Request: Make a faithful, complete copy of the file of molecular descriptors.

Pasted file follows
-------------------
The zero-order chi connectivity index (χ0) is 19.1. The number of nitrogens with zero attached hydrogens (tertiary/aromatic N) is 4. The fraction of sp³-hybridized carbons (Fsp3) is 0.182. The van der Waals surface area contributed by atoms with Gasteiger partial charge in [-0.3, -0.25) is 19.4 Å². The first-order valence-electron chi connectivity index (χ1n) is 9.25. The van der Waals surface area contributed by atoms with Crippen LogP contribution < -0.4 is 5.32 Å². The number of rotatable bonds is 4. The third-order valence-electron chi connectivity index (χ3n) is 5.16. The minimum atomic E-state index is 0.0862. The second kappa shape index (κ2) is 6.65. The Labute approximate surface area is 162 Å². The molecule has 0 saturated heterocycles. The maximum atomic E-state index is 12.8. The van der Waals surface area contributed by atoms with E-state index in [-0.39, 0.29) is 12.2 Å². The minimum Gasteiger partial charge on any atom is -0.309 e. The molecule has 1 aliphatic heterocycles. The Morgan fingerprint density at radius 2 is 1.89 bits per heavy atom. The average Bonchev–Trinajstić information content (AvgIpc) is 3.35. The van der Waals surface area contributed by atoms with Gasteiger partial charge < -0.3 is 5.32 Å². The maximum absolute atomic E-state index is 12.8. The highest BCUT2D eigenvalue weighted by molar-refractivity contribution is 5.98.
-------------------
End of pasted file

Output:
The zero-order chi connectivity index (χ0) is 19.1. The number of nitrogens with zero attached hydrogens (tertiary/aromatic N) is 4. The fraction of sp³-hybridized carbons (Fsp3) is 0.182. The van der Waals surface area contributed by atoms with Gasteiger partial charge in [-0.3, -0.25) is 19.4 Å². The first-order valence-electron chi connectivity index (χ1n) is 9.25. The van der Waals surface area contributed by atoms with Crippen LogP contribution < -0.4 is 5.32 Å². The number of rotatable bonds is 4. The third-order valence-electron chi connectivity index (χ3n) is 5.16. The minimum atomic E-state index is 0.0862. The second kappa shape index (κ2) is 6.65. The Labute approximate surface area is 162 Å². The molecule has 0 saturated heterocycles. The maximum atomic E-state index is 12.8. The van der Waals surface area contributed by atoms with E-state index in [-0.39, 0.29) is 12.2 Å². The minimum Gasteiger partial charge on any atom is -0.309 e. The molecule has 1 aliphatic heterocycles. The Morgan fingerprint density at radius 2 is 1.89 bits per heavy atom. The average Bonchev–Trinajstić information content (AvgIpc) is 3.35. The van der Waals surface area contributed by atoms with Gasteiger partial charge < -0.3 is 5.32 Å². The maximum absolute atomic E-state index is 12.8. The highest BCUT2D eigenvalue weighted by molar-refractivity contribution is 5.98.